With High Court order, a Kerala village's decade-long dream of a school may come true

With High Court order, a Kerala village's decade-long dream of a school may come true
Youth play football on the plot purchased for building new school in Elambra of Malappuram district.

The three-decade-long wait by a village in Kerala's Malappuram district for a school will soon become a reality, if the state government decides to implement a High Court verdict.

On July 29, 2020, the Kerala High Court ordered the state government to sanction a government-managed lower primary school at Elambra, a village in Manjeri municipality.

The verdict, if not challenged by the government, could be the fruitful culmination of the villagers' long-pending demand for a school. “We hope that the government would not challenge the High Court order. The villagers are extremely happy now,” T Muhammed Faisi, a madrassa teacher, who moved the High Court with the public interest writ petition, said.

Faisi approached the court four years ago after the villagers' attempts to convince the successive governments about the need for a school remained futile for decades. He cited that there were no primary schools within a 3-kilometre radius of the socially and economically backward village.

The High Court allowed the petition as Right to Education is a fundamental right of every child according to Article 21 of the Indian constitution.

The empty 'school land'

With High Court order, a Kerala village's decade-long dream of a school may come true
Muhammed Faisi, the madrasa teacher who moved the high court. 

Elambra's attempt to get a school has all the flavours of a village story about perseverance. It dates back to the early 1980s.

In 1985, the villagers purchased one acre of land for building a school as they felt lack of land should not be a hindrance.

“The plot was purchased through crowdfunding. Over the years, the plot has become known as 'school parambu' (school land) even though there is no school there,” Faisi told Onmanorama.

Faisi, like many in the village, has a personal connect with the plot. His grandfather had donated the money he had saved for Haj pilgrimage to buy the land when the villagers felt short of cash. “I also know a Communist party worker who sold his wife's 'Thali' (nuptial chain) and another person who sent his first salary in the Gulf for the cause,” he said.

Faisi said parents in Elambra used to enrol their children at the age of seven. “It would be difficult for those below 7 to walk three kilometres to reach the schools. Nowadays, children are being transported in autorickshaws,” he said.

Faisi said the new school, if established, will benefit 350 families.

Education Officer's recommendation

With High Court order, a Kerala village's decade-long dream of a school may come true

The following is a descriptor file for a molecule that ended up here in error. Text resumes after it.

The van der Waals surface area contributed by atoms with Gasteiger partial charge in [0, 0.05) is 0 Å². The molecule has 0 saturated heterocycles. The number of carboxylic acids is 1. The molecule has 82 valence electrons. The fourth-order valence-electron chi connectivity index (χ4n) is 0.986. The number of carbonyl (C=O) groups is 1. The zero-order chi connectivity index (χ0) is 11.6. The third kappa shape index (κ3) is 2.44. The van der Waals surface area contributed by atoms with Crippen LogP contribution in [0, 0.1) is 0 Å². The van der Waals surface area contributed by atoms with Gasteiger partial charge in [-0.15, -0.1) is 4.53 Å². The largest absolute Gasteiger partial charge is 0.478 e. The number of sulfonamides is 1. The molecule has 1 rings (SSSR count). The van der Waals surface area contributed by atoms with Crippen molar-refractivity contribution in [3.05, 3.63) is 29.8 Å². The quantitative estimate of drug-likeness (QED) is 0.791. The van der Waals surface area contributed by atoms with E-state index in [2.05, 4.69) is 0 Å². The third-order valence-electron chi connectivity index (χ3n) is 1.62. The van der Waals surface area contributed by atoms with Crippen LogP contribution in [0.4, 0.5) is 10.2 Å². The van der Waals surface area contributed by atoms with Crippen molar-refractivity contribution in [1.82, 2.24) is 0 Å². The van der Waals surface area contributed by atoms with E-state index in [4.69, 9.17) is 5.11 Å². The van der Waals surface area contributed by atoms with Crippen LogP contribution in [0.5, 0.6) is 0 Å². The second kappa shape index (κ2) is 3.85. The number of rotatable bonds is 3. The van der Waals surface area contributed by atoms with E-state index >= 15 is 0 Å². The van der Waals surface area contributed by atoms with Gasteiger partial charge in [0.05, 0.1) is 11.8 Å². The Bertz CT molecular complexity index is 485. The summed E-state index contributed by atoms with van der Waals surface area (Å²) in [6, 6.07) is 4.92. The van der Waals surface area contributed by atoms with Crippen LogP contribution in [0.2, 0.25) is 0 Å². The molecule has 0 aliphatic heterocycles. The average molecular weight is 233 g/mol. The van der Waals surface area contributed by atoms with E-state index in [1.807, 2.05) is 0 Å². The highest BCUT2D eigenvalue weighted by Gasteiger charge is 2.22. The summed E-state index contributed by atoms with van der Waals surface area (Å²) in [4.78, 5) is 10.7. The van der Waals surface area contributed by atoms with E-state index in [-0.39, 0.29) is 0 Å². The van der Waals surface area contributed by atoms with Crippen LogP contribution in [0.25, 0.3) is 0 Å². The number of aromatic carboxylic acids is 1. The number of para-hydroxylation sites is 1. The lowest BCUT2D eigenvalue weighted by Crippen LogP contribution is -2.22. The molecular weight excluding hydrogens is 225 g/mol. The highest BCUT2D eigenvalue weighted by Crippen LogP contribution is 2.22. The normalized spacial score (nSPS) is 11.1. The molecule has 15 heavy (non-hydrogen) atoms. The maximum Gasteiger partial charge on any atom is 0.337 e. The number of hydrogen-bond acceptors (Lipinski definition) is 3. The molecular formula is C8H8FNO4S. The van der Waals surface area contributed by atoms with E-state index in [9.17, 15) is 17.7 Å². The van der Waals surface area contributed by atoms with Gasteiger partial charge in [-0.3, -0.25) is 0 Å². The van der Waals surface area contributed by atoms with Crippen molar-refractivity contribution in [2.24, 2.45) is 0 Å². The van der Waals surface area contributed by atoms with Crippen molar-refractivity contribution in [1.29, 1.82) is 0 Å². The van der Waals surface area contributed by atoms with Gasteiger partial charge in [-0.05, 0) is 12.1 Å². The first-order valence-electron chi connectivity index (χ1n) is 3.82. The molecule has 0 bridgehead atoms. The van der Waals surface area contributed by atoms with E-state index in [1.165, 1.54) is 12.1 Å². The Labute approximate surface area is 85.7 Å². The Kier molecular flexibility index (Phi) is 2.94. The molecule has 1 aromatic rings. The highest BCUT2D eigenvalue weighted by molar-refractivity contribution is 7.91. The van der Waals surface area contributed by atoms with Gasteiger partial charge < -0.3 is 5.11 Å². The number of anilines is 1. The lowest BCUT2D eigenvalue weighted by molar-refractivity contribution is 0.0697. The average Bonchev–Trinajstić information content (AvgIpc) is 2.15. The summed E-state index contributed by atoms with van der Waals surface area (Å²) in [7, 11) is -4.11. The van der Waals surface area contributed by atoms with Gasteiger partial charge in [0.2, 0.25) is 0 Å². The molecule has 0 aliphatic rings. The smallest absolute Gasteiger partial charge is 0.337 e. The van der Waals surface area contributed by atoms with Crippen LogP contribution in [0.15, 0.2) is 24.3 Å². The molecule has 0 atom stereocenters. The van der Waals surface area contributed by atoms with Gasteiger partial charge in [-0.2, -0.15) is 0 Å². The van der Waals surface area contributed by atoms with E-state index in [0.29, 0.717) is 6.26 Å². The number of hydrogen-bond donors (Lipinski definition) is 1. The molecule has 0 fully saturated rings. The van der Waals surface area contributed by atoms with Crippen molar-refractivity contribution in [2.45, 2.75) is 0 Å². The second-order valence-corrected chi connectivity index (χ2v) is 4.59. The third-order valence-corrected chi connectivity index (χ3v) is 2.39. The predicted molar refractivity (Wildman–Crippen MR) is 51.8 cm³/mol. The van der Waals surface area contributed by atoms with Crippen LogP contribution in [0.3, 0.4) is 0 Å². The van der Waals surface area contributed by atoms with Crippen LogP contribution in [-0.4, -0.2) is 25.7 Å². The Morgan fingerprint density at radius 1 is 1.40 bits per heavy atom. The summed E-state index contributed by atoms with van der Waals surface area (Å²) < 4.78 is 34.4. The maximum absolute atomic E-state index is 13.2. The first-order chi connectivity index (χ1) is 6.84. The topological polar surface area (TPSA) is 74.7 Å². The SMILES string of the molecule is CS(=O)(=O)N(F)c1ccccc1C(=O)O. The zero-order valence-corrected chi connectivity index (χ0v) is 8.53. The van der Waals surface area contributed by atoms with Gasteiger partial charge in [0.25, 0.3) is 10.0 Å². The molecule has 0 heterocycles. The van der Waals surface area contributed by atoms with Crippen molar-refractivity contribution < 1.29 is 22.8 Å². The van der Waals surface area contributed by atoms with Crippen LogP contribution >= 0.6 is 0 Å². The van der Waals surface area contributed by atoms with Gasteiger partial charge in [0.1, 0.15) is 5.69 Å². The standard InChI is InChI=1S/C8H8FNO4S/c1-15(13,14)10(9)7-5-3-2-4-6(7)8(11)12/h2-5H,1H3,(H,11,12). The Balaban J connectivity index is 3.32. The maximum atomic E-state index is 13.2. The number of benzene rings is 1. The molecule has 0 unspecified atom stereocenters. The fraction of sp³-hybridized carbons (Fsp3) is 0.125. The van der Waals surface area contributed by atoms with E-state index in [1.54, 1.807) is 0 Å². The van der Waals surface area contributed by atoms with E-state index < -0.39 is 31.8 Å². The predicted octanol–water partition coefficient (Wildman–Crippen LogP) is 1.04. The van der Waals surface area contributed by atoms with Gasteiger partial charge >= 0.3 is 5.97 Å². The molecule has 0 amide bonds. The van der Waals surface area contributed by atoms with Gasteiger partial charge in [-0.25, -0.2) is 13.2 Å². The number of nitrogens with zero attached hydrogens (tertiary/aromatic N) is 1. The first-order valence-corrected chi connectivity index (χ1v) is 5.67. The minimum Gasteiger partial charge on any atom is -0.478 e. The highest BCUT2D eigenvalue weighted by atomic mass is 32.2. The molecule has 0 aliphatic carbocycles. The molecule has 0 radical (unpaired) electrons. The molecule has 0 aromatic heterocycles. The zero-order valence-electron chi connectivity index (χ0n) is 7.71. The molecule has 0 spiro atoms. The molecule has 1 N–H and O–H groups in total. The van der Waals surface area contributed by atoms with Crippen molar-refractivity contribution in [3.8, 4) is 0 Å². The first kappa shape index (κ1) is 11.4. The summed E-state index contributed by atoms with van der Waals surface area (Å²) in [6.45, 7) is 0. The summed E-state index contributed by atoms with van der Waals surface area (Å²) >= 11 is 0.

Social leaders of Elambra discusses the high court verdict with Manjeri MLA M Ummer

The District Education Officer (DEO), who had visited the place in March 2015, had recommended that the application for a new school could be considered.

According to his report, the nearest government lower primary schools are at Cherukulam (3 km away), Cherangath (4 km), Thottupoyyil (3 km) and Vadakkangara (5 km).

He had also cited that appointments to the new school would not bring additional liabilities to the government as teachers enlisted in the teachers' bank due to loss of posts in other schools could be deployed there.

Both the State Human Rights Commission and the Child Rights Commission had also directed the Director of Public Instruction (DPI) to initiate the procedures to establish a new school at Elambra.

Government's denial mode

The government, however, did not entertain the orders citing technical reasons.

The government's stance in the court was that a new school could be established only as per a policy decision and not based on individual requests.

It also cited the school mapping done by educational authorities to establish that there are schools existing in nearby places and there was no need to start a new one in the area.

On the question of 'school mapping', the High Court observed that the Rule 14 of the Kerala Right of Children to Free and Compulsory Education Rules, 2011 referred to by the Government applies to recognised private schools and not a government school.

The court also directed the Manjeri Municipality to take urgent steps for construction of buildings for the school.

Manjeri MLA M Ummer said the government cannot turn a blind eye to Elambra's demand for a school. “It's a genuine issue. The place is so backward that a lower primary school there is a necessity. The government should comply with the High Court order and take the steps to open the school this academic year itself,” he told Onmanorama.

He also said he would allocate the necessary funds for building the infrastructure as soon as the government sanctions the school.

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